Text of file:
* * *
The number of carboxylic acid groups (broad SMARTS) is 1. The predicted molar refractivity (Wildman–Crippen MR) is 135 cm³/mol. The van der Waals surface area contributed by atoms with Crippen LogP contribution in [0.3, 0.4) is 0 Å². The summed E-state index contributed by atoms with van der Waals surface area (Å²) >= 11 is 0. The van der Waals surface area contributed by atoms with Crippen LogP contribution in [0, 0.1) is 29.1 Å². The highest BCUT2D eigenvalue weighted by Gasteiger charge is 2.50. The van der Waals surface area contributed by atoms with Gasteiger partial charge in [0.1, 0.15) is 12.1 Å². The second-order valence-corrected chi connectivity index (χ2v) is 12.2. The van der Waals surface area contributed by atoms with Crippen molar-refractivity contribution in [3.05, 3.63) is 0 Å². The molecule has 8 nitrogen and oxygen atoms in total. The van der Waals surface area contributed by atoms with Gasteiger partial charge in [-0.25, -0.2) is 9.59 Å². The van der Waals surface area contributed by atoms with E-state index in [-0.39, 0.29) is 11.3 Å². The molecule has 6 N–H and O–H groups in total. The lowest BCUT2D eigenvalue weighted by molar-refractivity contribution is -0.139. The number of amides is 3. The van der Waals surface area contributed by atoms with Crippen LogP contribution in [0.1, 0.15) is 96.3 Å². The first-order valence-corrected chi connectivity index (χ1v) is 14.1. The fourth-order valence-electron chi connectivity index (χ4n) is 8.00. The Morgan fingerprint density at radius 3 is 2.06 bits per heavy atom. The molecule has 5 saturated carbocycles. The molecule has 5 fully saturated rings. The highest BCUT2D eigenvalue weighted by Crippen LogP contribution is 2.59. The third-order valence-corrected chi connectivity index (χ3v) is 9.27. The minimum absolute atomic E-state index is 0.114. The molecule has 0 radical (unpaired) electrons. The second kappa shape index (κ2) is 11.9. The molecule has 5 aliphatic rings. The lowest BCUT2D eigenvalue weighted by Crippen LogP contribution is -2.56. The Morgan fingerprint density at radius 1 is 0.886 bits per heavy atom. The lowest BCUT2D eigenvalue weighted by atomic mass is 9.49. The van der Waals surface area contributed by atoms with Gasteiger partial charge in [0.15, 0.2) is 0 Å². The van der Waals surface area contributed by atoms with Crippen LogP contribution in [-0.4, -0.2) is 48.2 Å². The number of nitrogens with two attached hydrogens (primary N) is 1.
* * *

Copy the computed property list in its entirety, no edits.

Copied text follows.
The number of carboxylic acid groups (broad SMARTS) is 1. The predicted molar refractivity (Wildman–Crippen MR) is 135 cm³/mol. The van der Waals surface area contributed by atoms with Crippen LogP contribution in [0.3, 0.4) is 0 Å². The summed E-state index contributed by atoms with van der Waals surface area (Å²) >= 11 is 0. The van der Waals surface area contributed by atoms with Crippen LogP contribution in [0, 0.1) is 29.1 Å². The highest BCUT2D eigenvalue weighted by Gasteiger charge is 2.50. The van der Waals surface area contributed by atoms with Gasteiger partial charge in [0.1, 0.15) is 12.1 Å². The second-order valence-corrected chi connectivity index (χ2v) is 12.2. The van der Waals surface area contributed by atoms with Crippen molar-refractivity contribution in [3.05, 3.63) is 0 Å². The molecule has 8 nitrogen and oxygen atoms in total. The van der Waals surface area contributed by atoms with Gasteiger partial charge in [-0.25, -0.2) is 9.59 Å². The van der Waals surface area contributed by atoms with E-state index in [-0.39, 0.29) is 11.3 Å². The molecule has 6 N–H and O–H groups in total. The lowest BCUT2D eigenvalue weighted by molar-refractivity contribution is -0.139. The number of amides is 3. The van der Waals surface area contributed by atoms with Crippen LogP contribution in [0.1, 0.15) is 96.3 Å². The first-order valence-corrected chi connectivity index (χ1v) is 14.1. The fourth-order valence-electron chi connectivity index (χ4n) is 8.00. The Morgan fingerprint density at radius 3 is 2.06 bits per heavy atom. The molecule has 5 saturated carbocycles. The molecule has 5 fully saturated rings. The highest BCUT2D eigenvalue weighted by Crippen LogP contribution is 2.59. The third-order valence-corrected chi connectivity index (χ3v) is 9.27. The minimum absolute atomic E-state index is 0.114. The molecule has 0 radical (unpaired) electrons. The second kappa shape index (κ2) is 11.9. The molecule has 5 aliphatic rings. The lowest BCUT2D eigenvalue weighted by Crippen LogP contribution is -2.56. The Morgan fingerprint density at radius 1 is 0.886 bits per heavy atom. The lowest BCUT2D eigenvalue weighted by atomic mass is 9.49. The van der Waals surface area contributed by atoms with Gasteiger partial charge in [0.15, 0.2) is 0 Å². The van der Waals surface area contributed by atoms with Crippen LogP contribution in [-0.4, -0.2) is 48.2 Å². The number of nitrogens with two attached hydrogens (primary N) is 1.